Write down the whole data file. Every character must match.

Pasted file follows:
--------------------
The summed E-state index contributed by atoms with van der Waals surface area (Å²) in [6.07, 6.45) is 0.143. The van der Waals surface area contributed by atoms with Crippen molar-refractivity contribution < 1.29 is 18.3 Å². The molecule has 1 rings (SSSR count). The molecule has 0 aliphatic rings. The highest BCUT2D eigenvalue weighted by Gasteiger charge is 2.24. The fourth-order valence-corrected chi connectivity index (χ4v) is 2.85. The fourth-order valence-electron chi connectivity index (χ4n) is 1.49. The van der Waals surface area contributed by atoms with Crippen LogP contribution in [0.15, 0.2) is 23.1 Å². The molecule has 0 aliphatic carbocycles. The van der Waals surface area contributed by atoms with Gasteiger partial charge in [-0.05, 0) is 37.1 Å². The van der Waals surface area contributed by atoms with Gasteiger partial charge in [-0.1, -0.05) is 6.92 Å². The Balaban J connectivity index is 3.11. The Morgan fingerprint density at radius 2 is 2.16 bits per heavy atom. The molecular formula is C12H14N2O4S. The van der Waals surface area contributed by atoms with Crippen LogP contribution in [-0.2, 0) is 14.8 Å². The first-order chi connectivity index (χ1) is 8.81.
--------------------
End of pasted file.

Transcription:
The summed E-state index contributed by atoms with van der Waals surface area (Å²) in [6.07, 6.45) is 0.143. The van der Waals surface area contributed by atoms with Crippen molar-refractivity contribution < 1.29 is 18.3 Å². The molecule has 1 rings (SSSR count). The molecule has 0 aliphatic rings. The highest BCUT2D eigenvalue weighted by Gasteiger charge is 2.24. The fourth-order valence-corrected chi connectivity index (χ4v) is 2.85. The fourth-order valence-electron chi connectivity index (χ4n) is 1.49. The van der Waals surface area contributed by atoms with Crippen LogP contribution in [0.15, 0.2) is 23.1 Å². The molecule has 0 aliphatic carbocycles. The van der Waals surface area contributed by atoms with Gasteiger partial charge in [-0.05, 0) is 37.1 Å². The van der Waals surface area contributed by atoms with Gasteiger partial charge in [-0.1, -0.05) is 6.92 Å². The Balaban J connectivity index is 3.11. The Morgan fingerprint density at radius 2 is 2.16 bits per heavy atom. The molecular formula is C12H14N2O4S. The van der Waals surface area contributed by atoms with Crippen LogP contribution in [-0.2, 0) is 14.8 Å². The first-order chi connectivity index (χ1) is 8.81.